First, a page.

Private sector “can-do capitalism”, not government policy, will be crucial to cutting carbon emissions, Scott Morrison says.
That was the key message from the prime minister to business leaders in Melbourne as the government unveiled a $1 billion fund to back low emissions technology.
The proposed fund would be administered by the Clean Energy Finance Corporation and back small companies considered too small or risky to secure private backing.
The government would provide $500 million in seed capital to the CEFC and expects the other half to come from private investment.
It anticipates a return of between $3 and $5 for every dollar spent and hopes this will create more than 160,000 jobs by 2030.
Mr Morrison stressed the private sector, not government, was key to decarbonising the economy.
“Glasgow has marked the passing of the baton from targets and timetables … to private enterprise and the millions of dispersed decisions, flashes of inspiration, which make up consumer-led technological progress,” he told the Victorian Chamber of Commerce and Industry on Wednesday.
“We believe climate change will ultimately be solved by can-do capitalism … (not) governments seeking to control people’s lives.”
Energy Minister Angus Taylor declined to rule out any specific technologies – including carbon capture and storage using fossil fuels – for the fund using 50-50 private-public funding.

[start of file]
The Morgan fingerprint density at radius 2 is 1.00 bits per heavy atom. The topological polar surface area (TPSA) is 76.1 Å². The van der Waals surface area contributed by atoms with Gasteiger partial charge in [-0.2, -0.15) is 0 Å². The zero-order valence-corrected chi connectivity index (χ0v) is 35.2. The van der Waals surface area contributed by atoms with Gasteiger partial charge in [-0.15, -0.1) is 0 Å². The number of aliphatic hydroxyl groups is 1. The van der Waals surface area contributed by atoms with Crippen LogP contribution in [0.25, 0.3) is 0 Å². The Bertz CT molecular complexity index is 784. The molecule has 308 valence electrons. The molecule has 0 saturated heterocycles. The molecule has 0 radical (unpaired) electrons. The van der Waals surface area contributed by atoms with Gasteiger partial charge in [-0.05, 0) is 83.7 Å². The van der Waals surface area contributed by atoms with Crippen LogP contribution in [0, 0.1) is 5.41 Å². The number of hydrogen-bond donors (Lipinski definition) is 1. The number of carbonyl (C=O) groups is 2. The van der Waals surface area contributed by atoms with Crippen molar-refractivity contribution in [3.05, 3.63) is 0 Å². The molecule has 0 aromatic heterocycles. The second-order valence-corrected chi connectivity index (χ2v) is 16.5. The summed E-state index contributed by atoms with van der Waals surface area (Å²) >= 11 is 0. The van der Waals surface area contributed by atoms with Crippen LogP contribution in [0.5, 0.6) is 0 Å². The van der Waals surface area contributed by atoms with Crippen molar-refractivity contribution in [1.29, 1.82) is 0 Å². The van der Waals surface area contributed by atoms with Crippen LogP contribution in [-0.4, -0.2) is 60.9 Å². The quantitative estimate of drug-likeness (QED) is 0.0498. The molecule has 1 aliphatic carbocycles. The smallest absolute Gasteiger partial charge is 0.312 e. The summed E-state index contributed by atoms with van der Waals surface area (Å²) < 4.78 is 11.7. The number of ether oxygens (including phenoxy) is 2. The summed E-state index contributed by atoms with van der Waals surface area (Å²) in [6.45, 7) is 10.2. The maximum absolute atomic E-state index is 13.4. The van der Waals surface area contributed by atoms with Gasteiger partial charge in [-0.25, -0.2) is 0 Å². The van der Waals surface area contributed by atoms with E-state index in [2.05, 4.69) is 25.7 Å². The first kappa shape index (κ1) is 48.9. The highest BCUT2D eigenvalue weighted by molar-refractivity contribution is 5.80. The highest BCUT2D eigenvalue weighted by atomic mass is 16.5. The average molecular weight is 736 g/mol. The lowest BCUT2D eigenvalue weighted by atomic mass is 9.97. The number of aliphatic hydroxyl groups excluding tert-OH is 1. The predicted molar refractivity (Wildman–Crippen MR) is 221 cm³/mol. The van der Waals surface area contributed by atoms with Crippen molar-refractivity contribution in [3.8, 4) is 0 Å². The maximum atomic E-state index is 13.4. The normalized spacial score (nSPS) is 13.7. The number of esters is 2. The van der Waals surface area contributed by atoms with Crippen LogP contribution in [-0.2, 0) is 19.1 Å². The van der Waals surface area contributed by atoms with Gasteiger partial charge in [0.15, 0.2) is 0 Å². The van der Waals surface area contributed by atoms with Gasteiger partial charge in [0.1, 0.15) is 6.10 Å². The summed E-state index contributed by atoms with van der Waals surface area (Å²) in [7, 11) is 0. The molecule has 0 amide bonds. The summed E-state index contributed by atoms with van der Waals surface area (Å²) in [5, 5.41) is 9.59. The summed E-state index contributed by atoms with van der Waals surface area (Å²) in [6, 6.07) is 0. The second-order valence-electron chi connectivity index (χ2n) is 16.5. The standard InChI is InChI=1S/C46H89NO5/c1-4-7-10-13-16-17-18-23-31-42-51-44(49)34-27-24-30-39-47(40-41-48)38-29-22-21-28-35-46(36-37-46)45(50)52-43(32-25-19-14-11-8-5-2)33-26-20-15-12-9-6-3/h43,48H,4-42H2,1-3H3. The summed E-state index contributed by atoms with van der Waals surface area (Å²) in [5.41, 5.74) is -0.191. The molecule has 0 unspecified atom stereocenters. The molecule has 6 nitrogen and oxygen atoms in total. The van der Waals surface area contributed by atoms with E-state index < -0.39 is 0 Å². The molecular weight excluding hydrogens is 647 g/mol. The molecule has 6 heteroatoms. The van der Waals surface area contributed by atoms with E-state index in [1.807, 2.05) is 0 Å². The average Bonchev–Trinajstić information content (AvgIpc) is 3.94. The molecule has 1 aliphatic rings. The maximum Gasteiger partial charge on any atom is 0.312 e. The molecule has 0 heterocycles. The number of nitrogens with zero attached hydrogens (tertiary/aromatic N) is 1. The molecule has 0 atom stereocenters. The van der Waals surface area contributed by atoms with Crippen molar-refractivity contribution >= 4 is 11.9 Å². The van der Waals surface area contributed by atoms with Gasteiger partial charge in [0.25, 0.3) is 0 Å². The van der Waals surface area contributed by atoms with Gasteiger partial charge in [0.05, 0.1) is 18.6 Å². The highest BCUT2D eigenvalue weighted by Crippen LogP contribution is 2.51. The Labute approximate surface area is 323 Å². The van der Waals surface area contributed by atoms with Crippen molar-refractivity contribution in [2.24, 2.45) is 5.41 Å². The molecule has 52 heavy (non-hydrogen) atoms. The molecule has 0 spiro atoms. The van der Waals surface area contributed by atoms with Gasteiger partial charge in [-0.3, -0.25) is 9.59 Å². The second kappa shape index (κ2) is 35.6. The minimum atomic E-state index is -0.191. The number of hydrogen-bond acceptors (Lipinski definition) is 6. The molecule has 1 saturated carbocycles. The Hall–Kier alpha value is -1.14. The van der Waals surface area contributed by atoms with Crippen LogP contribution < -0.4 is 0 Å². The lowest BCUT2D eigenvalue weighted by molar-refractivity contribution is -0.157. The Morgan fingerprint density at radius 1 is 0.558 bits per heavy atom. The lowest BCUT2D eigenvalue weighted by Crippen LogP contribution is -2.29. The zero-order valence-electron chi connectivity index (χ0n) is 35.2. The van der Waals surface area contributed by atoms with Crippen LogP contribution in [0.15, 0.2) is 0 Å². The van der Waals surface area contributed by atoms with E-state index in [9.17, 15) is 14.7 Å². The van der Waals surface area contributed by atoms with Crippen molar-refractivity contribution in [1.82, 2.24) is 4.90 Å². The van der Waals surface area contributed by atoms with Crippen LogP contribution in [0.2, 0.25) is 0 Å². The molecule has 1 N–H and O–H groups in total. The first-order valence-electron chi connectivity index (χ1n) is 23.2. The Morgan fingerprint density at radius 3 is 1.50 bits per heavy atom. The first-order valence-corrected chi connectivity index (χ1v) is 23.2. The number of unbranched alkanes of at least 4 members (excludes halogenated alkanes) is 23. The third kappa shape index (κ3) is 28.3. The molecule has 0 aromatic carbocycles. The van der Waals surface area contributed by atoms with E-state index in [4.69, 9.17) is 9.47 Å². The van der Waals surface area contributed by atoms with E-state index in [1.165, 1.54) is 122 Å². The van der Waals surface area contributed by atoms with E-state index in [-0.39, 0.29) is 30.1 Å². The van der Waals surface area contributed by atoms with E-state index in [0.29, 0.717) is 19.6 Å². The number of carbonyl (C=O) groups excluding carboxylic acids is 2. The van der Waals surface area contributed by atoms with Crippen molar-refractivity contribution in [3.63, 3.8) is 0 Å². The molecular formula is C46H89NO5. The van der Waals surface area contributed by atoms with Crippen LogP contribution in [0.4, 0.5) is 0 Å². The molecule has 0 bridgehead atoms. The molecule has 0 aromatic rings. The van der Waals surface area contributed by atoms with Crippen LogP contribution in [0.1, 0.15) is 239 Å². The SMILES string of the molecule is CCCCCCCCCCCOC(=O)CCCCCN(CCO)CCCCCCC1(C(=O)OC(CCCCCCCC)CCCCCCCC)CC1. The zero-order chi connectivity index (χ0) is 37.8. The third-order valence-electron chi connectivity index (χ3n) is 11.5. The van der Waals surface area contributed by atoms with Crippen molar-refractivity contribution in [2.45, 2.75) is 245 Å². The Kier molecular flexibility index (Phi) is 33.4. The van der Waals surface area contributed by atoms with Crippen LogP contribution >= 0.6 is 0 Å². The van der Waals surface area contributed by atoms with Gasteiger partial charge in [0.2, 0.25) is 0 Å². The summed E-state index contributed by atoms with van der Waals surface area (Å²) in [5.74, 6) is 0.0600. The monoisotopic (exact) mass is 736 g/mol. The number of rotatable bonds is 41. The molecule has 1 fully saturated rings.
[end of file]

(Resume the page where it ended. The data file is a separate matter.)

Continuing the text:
“We’re interested in any technology that can commercially bring down emissions,” he told ABC radio.
“We don’t want to pick and choose a technology on some kind of ideological basis – anything that can work. It’s a sensible proposal.”
The government anticipates the fund will invest in direct carbon capture and storage powered by renewables, as well as improvements to batteries, solar panels, soil carbon and livestock feed technologies to reduce emissions.
The government plans to introduce legislation for its fund before the election due by May 2022, challenging Labor and crossbenchers to back the changes.
Greens leader Adam Bandt said the party would seek to block the laws.
“Public money should go to schools, hospitals and renewables, not to tax-dodging billionaire coal and gas corporations,” he said.
The current Clean Energy Finance Corporation Act prohibits the agency from investing in carbon capture and storage.
This is not the government’s first attempt to change the law.
Last year, it flagged a $1 billion expansion of the remits of the CEFC and Australian Renewable Energy Agency to invest in gas and loss-making energy projects.
Carbon capture and storage has been criticised by the likes of mining magnate Andrew “Twiggy” Forrest as an unproven failure.
Labor’s climate spokesman Chris Bowen accused the coalition of being prejudiced against renewable energy while seeking to pick a fight with the opposition.
“Our objections have been the diversion of money for renewable energy into other technologies,” he told the ABC.
The Smart Energy Council labelled the announcement another attempt to prop up the country’s dying coal industry.
“Carbon capture and storage has failed to deliver anything for decades. Whilst the price of solar and renewable energy has plummeted, carbon capture and storage has remained hugely expensive,” chief executive John Grimes said.